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1:29 AM Thu, Sept. 20th

Korean War veteran receives medal of valor

Lisa Irish/The Daily Courier<br>
Larry Kimmel, left, presents Korean War veteran Jim Bork, right,  with the Warriors Medal of Valor during a ceremony Thursday at the Bob Stump Veterans Affairs Medical Center as Ed Albert, center, looks on.

Lisa Irish/The Daily Courier<br> Larry Kimmel, left, presents Korean War veteran Jim Bork, right, with the Warriors Medal of Valor during a ceremony Thursday at the Bob Stump Veterans Affairs Medical Center as Ed Albert, center, looks on.

A Korean War veteran in hospice at the Bob Stump Veterans Affairs Medical Center received the Warriors Medal of Valor on Thursday afternoon as his wife Joy, daughter and others looked on in the community living center's dining room.

As flute music played, Ed Albert, a member of the Cherokee of the Bear Clan, gently touched Jim Bork, 78, of Camp Verde, with an eagle feather and blessed him with a smoldering bundle of sweet sage.

"It is an honor and a pleasure to award you the Warriors Medal of Valor for your service to this country and your people. This is just a small token of our appreciation," said U.S. Marine Corps (retired) Sgt. Alfonso Santillan Jr., commander of the Military Order of the Purple Heart, Chapter 608. "We thank you for a job well done."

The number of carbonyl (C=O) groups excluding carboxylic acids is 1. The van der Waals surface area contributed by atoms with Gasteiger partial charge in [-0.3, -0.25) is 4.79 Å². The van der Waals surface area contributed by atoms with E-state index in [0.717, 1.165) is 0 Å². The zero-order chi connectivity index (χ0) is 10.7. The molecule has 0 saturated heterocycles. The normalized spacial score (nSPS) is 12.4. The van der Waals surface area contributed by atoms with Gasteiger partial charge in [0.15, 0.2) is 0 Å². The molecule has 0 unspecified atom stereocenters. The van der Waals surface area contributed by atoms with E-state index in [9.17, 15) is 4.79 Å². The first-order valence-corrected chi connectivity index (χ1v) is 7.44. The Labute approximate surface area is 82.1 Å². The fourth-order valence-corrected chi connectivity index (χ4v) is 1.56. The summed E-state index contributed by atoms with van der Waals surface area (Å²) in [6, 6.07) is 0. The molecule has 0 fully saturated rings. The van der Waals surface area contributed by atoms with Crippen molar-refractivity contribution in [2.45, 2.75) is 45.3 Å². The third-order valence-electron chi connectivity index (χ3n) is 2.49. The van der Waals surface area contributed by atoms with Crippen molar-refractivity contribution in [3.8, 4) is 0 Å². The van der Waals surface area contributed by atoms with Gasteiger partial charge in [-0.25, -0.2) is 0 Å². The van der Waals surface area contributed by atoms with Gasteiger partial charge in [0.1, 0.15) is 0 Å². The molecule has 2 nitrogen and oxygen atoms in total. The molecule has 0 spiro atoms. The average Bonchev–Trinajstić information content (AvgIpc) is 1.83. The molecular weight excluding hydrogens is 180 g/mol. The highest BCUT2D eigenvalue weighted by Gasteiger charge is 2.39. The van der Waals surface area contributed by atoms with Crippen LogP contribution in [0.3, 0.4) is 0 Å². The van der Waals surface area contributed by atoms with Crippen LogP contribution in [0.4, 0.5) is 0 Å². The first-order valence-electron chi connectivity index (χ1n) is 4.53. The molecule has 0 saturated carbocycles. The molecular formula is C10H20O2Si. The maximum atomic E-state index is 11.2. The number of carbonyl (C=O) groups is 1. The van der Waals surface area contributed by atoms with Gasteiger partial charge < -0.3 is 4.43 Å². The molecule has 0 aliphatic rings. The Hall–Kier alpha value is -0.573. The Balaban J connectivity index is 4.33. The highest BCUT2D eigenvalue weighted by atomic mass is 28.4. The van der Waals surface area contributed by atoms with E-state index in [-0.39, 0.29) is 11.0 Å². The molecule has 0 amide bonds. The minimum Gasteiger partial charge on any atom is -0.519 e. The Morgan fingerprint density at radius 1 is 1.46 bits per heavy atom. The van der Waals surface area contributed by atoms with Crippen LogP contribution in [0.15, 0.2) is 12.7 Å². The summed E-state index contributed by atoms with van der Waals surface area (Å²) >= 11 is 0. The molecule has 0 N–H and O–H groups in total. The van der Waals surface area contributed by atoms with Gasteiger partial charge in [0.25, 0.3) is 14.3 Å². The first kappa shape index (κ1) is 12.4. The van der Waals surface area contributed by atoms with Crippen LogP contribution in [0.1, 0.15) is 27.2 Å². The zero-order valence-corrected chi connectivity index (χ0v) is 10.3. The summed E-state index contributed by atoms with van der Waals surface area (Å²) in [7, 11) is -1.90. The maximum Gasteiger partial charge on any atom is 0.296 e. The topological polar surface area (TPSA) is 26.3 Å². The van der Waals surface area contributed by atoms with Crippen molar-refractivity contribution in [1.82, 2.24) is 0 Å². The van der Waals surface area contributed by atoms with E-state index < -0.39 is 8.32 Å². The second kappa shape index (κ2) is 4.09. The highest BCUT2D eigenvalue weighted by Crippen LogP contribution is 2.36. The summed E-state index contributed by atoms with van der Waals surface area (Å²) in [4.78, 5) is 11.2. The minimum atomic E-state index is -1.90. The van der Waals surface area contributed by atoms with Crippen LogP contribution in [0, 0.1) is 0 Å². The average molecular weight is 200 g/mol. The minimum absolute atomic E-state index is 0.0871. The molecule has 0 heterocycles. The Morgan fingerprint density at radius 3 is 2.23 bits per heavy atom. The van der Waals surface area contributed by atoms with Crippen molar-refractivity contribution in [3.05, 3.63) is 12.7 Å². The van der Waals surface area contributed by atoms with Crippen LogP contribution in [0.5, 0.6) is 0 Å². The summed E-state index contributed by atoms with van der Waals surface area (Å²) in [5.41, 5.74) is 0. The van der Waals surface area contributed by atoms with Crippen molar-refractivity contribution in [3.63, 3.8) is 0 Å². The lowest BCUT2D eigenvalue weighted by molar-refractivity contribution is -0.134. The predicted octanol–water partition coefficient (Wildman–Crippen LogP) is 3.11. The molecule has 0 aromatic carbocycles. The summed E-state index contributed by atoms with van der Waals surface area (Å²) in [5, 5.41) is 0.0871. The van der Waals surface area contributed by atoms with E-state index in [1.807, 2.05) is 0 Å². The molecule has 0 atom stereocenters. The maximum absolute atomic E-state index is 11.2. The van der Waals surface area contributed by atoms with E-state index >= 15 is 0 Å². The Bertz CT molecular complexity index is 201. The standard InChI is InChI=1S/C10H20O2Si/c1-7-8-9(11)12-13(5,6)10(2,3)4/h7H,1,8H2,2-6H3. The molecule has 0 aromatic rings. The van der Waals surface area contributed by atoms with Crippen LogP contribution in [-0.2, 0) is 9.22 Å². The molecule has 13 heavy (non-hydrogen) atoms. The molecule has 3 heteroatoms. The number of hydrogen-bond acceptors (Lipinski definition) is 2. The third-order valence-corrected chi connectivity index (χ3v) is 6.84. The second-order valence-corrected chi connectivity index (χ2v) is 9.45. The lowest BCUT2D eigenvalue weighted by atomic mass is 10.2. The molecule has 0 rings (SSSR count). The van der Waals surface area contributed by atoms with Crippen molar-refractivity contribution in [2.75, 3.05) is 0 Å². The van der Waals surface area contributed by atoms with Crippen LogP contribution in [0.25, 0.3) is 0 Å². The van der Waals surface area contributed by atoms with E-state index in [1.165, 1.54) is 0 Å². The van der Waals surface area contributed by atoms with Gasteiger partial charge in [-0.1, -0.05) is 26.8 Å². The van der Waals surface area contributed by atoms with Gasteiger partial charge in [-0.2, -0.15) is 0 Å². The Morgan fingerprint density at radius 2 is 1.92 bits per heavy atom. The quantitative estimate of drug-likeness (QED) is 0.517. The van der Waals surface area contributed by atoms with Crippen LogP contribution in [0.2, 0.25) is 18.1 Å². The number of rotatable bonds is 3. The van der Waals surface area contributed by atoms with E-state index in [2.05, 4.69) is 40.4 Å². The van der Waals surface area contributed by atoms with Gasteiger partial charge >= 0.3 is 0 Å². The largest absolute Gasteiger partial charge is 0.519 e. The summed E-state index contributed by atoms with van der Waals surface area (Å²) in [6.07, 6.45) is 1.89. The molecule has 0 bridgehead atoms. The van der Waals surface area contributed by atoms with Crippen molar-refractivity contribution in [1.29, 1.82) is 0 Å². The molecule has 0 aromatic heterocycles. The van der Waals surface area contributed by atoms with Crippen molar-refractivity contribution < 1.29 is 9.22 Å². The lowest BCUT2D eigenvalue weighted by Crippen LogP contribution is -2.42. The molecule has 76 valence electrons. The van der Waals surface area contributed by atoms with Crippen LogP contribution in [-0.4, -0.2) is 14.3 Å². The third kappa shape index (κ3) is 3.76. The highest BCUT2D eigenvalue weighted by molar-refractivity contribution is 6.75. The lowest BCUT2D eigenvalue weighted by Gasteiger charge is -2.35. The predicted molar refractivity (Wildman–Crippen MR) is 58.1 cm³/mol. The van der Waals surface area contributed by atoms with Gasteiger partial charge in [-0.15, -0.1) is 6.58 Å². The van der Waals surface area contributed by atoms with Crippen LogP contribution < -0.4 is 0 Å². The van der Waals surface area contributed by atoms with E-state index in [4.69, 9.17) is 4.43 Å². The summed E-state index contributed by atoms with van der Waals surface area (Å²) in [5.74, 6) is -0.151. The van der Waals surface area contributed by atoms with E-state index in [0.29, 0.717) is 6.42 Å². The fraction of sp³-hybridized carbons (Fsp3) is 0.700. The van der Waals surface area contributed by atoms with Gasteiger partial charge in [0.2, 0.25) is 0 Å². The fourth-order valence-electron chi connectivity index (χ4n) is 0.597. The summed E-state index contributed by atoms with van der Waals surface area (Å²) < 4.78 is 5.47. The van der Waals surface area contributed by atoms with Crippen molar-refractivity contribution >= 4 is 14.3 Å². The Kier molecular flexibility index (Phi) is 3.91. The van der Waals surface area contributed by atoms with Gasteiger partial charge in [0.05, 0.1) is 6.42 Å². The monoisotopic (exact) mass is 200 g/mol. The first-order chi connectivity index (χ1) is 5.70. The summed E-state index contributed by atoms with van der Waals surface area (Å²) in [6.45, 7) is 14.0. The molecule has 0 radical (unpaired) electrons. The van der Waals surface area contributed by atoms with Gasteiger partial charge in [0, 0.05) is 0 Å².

Then Larry Kimmel of the Military Order of the Purple Heart and a member of the Miami Tribe of Indians of Indiana presented Bork with his medal.

The Warriors Medal of Honor was designed by Marshall Tall Eagle Serna, who wanted to honor veterans with a medallion to show appreciation for their sacrifices, Santillan said.

The front of the medal shows the head of an eagle with an American flag in the background and two eagle feathers at the bottom of the medal.

The red, yellow, black and white stripes on the medal's ribbon represent the four directions.

Bork said he served as a private in the U.S. Army in the combat infantry and saw combat in the battle for Pork Chop Hill and in a valley at the farthest point in North Korea.

Bork said he did patrols and manned listening posts as well.

"One time when it got kinda dull, a couple guys and I got some boxes and made horns, and acted funny, telling jokes and stuff, " Bork said. "Then North Korea got into the act with mortar fire. If you didn't try to have some fun, you'd go nuts."

Bork said the Korean people also honored him and other veterans of the Korean War with medals after the war.

"The Koreans still think about us and thank us," Bork said.